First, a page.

Our work-life policies are continually evolving to make the balance of caring for families and pursuing a career complementary, rather than contradictory. The women who have come before us have set an incredible example of dedicated Federal service. We hope to honor their contributions by doing all that we can to meet the needs of women today.
My passion for building a Federal workforce that looks like the America we serve is not just about numbers. It is about the American people benefiting from the talent, the wisdom, the experience, and the insights of people from every community in this great country. We need that diversity at every level and at every decision table.
In August 2011, the President issued an executive order that called for a government-wide coordinated effort to promote diversity and inclusion within the Federal workforce. The President’s Management Agenda builds on that commitment.
At the Office of Personnel Management, we work every day to help agencies build a workforce that reflects the bright mosaic of the American people. We know we must work equally hard to be sure that once hired, employees feel included and engaged at all levels of government. Although we know there’s still much work to do, the data shows us that we are making progress on the President’s vision.
For example, four years ago, the President set a goal of hiring 100,000 people with disabilities. I am proud to say that we are more than half way toward reaching that milestone. In fact, OPM’s latest report on the employment of people with disabilities shows that the Federal Government has hired people with disabilities at a higher rate than at any time in the past 33 years.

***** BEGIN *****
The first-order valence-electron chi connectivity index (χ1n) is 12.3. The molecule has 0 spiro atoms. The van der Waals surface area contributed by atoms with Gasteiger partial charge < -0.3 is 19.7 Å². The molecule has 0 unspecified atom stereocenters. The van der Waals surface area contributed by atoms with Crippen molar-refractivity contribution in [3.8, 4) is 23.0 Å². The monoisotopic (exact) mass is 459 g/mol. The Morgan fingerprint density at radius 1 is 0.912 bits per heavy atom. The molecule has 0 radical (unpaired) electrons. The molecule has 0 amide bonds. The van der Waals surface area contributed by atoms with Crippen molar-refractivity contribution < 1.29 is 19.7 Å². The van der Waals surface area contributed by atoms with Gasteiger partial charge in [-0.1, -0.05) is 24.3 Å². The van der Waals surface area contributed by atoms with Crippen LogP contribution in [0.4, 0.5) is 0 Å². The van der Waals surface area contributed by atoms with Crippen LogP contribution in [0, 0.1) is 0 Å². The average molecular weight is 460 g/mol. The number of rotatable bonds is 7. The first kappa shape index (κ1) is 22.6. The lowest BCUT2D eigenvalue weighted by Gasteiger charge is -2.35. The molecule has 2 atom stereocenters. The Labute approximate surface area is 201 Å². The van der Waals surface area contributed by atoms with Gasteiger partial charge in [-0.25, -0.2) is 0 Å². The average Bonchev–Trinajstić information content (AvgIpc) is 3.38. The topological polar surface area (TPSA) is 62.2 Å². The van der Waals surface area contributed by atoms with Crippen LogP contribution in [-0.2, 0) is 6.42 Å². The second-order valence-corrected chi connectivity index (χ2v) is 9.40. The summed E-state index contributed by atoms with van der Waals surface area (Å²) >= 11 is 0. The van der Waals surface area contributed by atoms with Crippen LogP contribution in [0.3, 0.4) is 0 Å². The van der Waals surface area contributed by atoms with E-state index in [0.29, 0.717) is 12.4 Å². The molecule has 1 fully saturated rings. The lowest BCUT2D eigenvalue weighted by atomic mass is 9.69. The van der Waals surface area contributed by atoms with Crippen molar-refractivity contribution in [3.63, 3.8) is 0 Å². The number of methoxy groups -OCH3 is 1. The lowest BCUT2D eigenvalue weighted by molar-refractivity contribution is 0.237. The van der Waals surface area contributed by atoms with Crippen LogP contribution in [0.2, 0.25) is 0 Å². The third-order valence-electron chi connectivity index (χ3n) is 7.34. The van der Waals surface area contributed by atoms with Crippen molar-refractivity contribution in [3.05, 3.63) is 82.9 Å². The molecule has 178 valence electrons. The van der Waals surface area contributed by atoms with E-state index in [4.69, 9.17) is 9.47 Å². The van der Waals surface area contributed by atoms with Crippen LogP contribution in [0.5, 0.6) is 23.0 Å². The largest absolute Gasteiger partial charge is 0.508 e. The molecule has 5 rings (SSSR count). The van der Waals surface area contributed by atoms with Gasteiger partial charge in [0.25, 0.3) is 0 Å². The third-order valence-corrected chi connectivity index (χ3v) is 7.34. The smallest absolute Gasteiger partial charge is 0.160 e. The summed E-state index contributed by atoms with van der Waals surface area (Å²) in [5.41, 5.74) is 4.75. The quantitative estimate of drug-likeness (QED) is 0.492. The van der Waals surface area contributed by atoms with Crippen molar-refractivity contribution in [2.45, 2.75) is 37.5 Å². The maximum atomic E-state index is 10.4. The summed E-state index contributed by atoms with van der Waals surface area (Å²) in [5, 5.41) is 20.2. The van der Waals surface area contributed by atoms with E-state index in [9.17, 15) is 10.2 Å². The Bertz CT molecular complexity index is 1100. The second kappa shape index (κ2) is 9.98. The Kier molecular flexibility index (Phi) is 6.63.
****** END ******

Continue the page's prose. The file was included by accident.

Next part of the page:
Our data also shows a steady increase in making our Senior Executive Service more diverse. For example, in 2009, women represented just 31 percent of the SES. Today, they make up 34 percent of these senior leadership positions. We’re also making progress in improving representation along all racial and ethnic lines.
OPM is expanding the data we collect through the annual Federal Employee Viewpoint Survey to capture information from employees who identify as lesbian, gay, bisexual, and transgender. As more LGBT employees self-identify through this powerful tool, agencies will be better equipped to support this important part of our Federal family.
OPM is providing agencies with the tools, strategies, and guidance to help them continue this progress. This week, OPM unveiled the REDI Roadmap, which stands for Recruitment, Engagement, Diversity, and Inclusion, and is designed to make sure that across government, we are using the latest data-driven expertise, digital tools, and collaborative thinking to continue to build, develop, and engage a talented and diverse workforce, now and for years to come.
REDI reflects OPM’s commitment to the President’s vision of ensuring that all segments of society are represented and feel included at every level of America's workforce. You can learn more about the new REDI Roadmap at www.opm.gov/REDI.
This post was originally featured on the White House Blog.
As I work to make sure that our Federal workforce looks like the country it serves, I am dedicated to engaging Native Americans, especially Native youth.
This morning, I had the pleasure of meeting with staff and students at Haskell Indian Nations University to talk about what OPM can do to help interest Native youth in Federal service.
HINU, located in Lawrence, Kansas, is one of the largest and most diverse tribal colleges in the country. The university has nearly 1,000 students representing about 140 tribal nations and Alaska native communities.
I was particularly excited to continue my outreach with Native communities as part of the President’s Native Youth Listening Tour. The President is challenging his Cabinet and agency heads to work with Native youth to identify culturally appropriate responses to their communities’ greatest issues. This initiative is called Generation Indigenous -- or Gen I. Through this effort, we want to identify a variety of concrete steps to address the needs of Native communities, including access to the high quality education that can lead to meaningful employment opportunities.